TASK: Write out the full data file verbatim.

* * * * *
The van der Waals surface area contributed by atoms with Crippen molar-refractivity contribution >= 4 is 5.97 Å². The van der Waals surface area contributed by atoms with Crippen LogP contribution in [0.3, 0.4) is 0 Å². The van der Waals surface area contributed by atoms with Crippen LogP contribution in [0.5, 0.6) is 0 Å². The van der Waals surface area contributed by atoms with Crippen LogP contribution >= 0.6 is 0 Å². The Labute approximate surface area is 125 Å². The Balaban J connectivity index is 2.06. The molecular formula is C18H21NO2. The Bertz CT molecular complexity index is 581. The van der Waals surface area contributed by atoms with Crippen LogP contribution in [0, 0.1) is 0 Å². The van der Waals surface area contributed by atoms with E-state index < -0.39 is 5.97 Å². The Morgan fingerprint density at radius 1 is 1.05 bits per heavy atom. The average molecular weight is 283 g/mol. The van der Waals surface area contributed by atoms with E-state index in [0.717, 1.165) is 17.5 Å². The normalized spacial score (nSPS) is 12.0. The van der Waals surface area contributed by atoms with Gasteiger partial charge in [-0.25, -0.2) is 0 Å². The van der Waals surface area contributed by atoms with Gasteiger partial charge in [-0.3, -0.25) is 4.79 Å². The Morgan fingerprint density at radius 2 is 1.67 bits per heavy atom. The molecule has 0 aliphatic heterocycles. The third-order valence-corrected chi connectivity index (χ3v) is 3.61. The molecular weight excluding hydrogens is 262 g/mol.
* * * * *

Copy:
The van der Waals surface area contributed by atoms with Crippen molar-refractivity contribution >= 4 is 5.97 Å². The van der Waals surface area contributed by atoms with Crippen LogP contribution in [0.3, 0.4) is 0 Å². The van der Waals surface area contributed by atoms with Crippen LogP contribution in [0.5, 0.6) is 0 Å². The van der Waals surface area contributed by atoms with Crippen LogP contribution >= 0.6 is 0 Å². The Labute approximate surface area is 125 Å². The Balaban J connectivity index is 2.06. The molecular formula is C18H21NO2. The Bertz CT molecular complexity index is 581. The van der Waals surface area contributed by atoms with Crippen LogP contribution in [0, 0.1) is 0 Å². The van der Waals surface area contributed by atoms with E-state index < -0.39 is 5.97 Å². The Morgan fingerprint density at radius 1 is 1.05 bits per heavy atom. The average molecular weight is 283 g/mol. The van der Waals surface area contributed by atoms with E-state index in [0.717, 1.165) is 17.5 Å². The normalized spacial score (nSPS) is 12.0. The van der Waals surface area contributed by atoms with Gasteiger partial charge in [-0.25, -0.2) is 0 Å². The van der Waals surface area contributed by atoms with Gasteiger partial charge in [-0.3, -0.25) is 4.79 Å². The Morgan fingerprint density at radius 2 is 1.67 bits per heavy atom. The molecule has 0 aliphatic heterocycles. The third-order valence-corrected chi connectivity index (χ3v) is 3.61. The molecular weight excluding hydrogens is 262 g/mol.